Uintah County Statement on confirmed cases of COVID-19 at City of Fun Carnival

Uintah County issued the following statement on the closure of the City of Fun Carnival after its opening on Thursday: “City of Fun Carnival contacted Western Park in Vernal on June 11th to find out if the facility was available and interested in hosting the carnival this year. Western Park manager Derk Hatch confirmed the facility’s availability and advised the carnival operator that she would need to meet all conditions set by TriCounty Health Department, Vernal City, and Uintah County to prevent the spread of COVID-19 before being allowed to use the venue. On June 17th, City of Fun Carnival submitted an event plan to TriCounty Health Department because Uintah County was still in the “Yellow” phase of the state’s COVID-19 response and recovery plan at the time. Requirements for fencing around the event, face coverings for employees, physical distancing while waiting in lines, and sanitation of rides were detailed in the plan. On June 19th, Governor Gary Herbert moved Uintah County to the “Green” phase of the state’s COVID-19 response and recovery plan. On June 25, the carnival opened at Western Park and was operating under the requirements outlined in the June 17th event plan, according to Hatch. Later in the evening of June 25th, the Utah Department of Health notified TriCounty Health that at least nine carnival employees had tested positive for COVID-19. The county has learned that these individuals were tested on June 18th in American Fork, Utah, prior to coming to Vernal. Their positive test results were not reported until June 25th. The county and TriCounty Health immediately closed the carnival upon learning of the positive test results.” All that attended the carnival have been asked to actively monitor themselves for symptoms and get tested if symptoms present, practice physical distancing, wear a face mask in public, and avoid contact with high risk individuals. Western Park will continue to host events this summer and visitors to those events are encouraged to use common sense. “There are risks associated with many of the things we do every day,” Uintah County Commission Chairman Brad Horrocks said. “It is up to individuals to personally decide what amount of risk is acceptable for them or take steps to reduce the risks.”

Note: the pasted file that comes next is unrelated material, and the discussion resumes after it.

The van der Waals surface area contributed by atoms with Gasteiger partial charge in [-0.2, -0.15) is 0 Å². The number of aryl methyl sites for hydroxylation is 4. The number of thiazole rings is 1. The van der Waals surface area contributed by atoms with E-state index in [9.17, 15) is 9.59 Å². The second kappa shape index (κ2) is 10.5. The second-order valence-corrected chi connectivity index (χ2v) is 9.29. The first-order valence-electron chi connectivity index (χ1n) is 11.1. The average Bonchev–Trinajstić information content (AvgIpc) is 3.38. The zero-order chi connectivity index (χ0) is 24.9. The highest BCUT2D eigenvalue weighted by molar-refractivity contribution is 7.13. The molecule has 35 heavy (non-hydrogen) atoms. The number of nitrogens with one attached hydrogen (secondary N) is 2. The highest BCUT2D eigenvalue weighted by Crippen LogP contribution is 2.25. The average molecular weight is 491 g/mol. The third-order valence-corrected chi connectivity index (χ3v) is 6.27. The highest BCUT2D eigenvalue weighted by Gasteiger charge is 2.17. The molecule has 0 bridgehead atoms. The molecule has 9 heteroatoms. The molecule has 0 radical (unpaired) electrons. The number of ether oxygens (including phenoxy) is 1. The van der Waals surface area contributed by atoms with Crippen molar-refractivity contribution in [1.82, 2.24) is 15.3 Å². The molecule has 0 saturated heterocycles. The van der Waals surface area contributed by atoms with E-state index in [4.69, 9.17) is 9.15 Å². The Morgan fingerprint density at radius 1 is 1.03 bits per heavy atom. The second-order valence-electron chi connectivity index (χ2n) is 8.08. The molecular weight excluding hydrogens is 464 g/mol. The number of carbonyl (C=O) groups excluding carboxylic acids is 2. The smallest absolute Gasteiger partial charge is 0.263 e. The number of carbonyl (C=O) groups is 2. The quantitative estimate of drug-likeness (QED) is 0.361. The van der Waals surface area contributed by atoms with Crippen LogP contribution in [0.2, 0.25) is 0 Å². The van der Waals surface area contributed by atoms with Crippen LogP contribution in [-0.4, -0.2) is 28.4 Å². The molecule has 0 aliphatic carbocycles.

Not an individual choice when the PUBLIC is at risk.

person Robert
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